It said the move into Canada comes “as the world-wide race heats up to capture the potentially huge global tidal energy industry”.
The business, which is chaired by former SSE boss Ian Marchant, has received a permit to develop a 1.5-megawatt tidal array in Petit Passage, in the Bay of Fundy area of Nova Scotia.
The initiative will take place via a phased approach, starting with a single turbine in 2020, then three phases of 0.5 megawatts will eventually see 15 tidal stream turbines installed by 2023 on the seabed to generate clean electricity from the natural ebb and flow of the tide – enough to power as many as 600 homes.
Simon Forrest, chief executive of Nova Innovation, said: “At five times the size of our array in Shetland, which is the first of its kind in the world, this project is a massive step forward for Nova Innovation and the sector – propelling Nova Scotia to a leading position in tidal energy.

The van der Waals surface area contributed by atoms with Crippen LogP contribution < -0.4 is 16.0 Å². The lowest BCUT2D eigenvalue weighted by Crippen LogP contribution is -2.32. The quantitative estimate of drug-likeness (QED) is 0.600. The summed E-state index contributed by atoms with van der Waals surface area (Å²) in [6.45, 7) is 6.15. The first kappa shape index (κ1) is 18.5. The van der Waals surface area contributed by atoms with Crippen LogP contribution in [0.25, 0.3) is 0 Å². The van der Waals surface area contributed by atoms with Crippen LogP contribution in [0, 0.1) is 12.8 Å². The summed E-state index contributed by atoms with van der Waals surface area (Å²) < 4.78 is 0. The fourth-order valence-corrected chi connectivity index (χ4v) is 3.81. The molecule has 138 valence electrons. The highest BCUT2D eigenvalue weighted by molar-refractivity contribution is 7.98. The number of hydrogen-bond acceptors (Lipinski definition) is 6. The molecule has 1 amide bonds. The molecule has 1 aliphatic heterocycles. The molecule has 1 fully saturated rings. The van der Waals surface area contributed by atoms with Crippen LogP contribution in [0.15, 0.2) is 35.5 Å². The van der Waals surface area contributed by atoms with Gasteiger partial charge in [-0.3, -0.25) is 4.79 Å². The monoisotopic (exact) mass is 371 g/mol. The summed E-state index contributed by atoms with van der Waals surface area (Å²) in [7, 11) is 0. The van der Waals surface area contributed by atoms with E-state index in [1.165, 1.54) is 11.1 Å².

“It is testimony to the quality of our team in Canada; the relationships we have built with communities, supply chain and government; and the hard work put in by all, that this project will now become a reality.”
He also praised Nova Scotia’s “abundant” tidal resource and political will to make the area the global leader in the sector.
Nova Innovation also said the Nova Scotian government is pledging to pay it 50 cents per kilowatt hour of electricity from the 15 new turbines. “This long-term approach will enable Canada to become the global hub of the sector, establish a highly skilled supply chain, help regenerate coastal communities and capitalise on the high-quality jobs being created by the industry.”
Derek Mombourquette, Nova Scotia energy and mines minister said: “Nova Scotia’s leadership in the development of clean, renewable tidal energy continues to attract new businesses and new investment to our shores.”
Nova Innovation recently said it was opening itself up to additional investment from the public after surpassing its initial crowdfunding target in weeks. It had set an original goal of £500,000 – but now raised more than £850,000.